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24 April 2024

Why we need the freedom to read

Image: American Library Assocation

A new study from the American Library Association (ALA) shows that a record number of books were banned in the US in 2023.

It's been 20 years since ALA first began tracking the number of unique book titles targeted for censorship, and 2023 saw challenges up 65% from 2022's previous record, as well as pressure groups focused mainly on public and school libraries.

There have been spiralling protests and book challenges in the USA, alongside attempts to defund libraries that resist censorship and fire librarians who refuse to remove challenged content.

Libraries worldwide advocate for the freedom to read and freedom of access to information. In Aotearoa, there have been increasing challenges to library content and activities on topics including sex education and Rainbow storytimes. The Aotearoa context of book challenges differs from that of the US, but we must still be prepared.

The Library and Information Association of New Zealand Aotearoa, LIANZA, recently prepared an online toolkit to help school and public libraries understand the local legislation and environment surrounding challenges to books and events.

Louise LaHatte, chair of LIANZA's Freedom for Information standing committee, says restricting reading harms communities.

“When students can't access critical information to help them understand themselves and the world around them, teachable moments are lost, and communities lose the opportunity to learn and build mutual understanding.”

"Libraries defend a person's right to read. Our role is not to hide or withhold access to challenging ideas but to present them in their proper context and in such a way that enables the reader the tools to examine and critique them."

A challenge occurs when a person attempts to impose their views on what they think is right, wrong, or harmful onto others. They are trying to determine what others can access based on their beliefs. The opposite of this is accepting and tolerating ideas that we find different from our own. These are the core principles of freedom of information that libraries stand for.

Louise LaHatte says libraries need a clear process to ensure staff know how to handle challenges while supporting the democratic principles that libraries represent.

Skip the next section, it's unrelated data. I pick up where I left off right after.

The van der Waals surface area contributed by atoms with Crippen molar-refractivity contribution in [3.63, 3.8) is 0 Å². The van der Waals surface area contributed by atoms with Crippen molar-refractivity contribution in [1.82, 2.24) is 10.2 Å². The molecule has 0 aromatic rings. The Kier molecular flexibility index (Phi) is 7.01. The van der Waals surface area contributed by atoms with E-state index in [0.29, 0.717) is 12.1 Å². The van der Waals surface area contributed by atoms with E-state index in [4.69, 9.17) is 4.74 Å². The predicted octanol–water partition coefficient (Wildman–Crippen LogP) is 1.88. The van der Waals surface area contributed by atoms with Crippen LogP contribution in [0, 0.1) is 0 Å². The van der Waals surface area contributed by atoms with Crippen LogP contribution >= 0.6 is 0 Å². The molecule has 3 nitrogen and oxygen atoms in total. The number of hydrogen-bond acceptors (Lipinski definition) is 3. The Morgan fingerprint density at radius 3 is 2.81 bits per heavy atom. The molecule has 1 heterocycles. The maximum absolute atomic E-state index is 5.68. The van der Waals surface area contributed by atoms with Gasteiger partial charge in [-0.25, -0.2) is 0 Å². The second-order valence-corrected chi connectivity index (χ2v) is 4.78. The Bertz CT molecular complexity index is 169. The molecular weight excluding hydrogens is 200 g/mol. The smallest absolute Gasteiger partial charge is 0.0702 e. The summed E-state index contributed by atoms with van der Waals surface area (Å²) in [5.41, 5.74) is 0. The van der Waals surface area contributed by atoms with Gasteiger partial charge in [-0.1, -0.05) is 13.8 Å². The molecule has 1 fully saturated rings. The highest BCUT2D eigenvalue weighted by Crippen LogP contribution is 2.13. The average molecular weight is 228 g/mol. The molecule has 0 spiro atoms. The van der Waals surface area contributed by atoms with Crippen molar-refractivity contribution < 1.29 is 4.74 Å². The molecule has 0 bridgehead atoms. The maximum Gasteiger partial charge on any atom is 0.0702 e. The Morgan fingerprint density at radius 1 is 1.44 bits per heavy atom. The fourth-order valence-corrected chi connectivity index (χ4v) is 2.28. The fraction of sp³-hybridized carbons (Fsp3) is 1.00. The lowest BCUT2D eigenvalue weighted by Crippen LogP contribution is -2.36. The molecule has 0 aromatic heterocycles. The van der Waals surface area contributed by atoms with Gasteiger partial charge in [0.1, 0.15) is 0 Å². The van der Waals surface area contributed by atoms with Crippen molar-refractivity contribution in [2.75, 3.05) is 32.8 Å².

One recent example of book challenges in Aotearoa and Australia was the complaints about the book Welcome to Sex. Individuals complained directly to their local libraries about the presence of this book in the collections. Librarians had reviewed the book and decided to keep it on the shelves. The principle and process for this decision were explained to complainants, and several libraries suggested that if the complainant was not satisfied, they could submit the book to Te Mana Whakaatu Classification Office, which can impose restrictions on access...

...which is what happened. LIANZA was invited as an interested party to make a submission on the classification review and argued that the book should remain unrestricted. The Office released its decision to retain its unrestricted status in November 2023 and published the full decision document on its website.

As with other issues, campaigners seek to advance their views to shape public discourse. Awareness of the environment and the debates occurring helps librarians meet the demands of their diverse communities fairly and inclusively while upholding the principles of freedom to read. The new LIANZA Freedom to Read toolkit illustrates the processes and legal framework of the Welcome to Sex situation.

The toolkit helps libraries prepare for challenges by providing information on the Aotearoa context and the legislation involved while identifying the policies and processes libraries should have. It includes printable quick guides for public library managers, collections librarians, school librarians, front-of-line staff, and call centre staff. Check it out here.

With thanks to LIANZA for providing this blog content.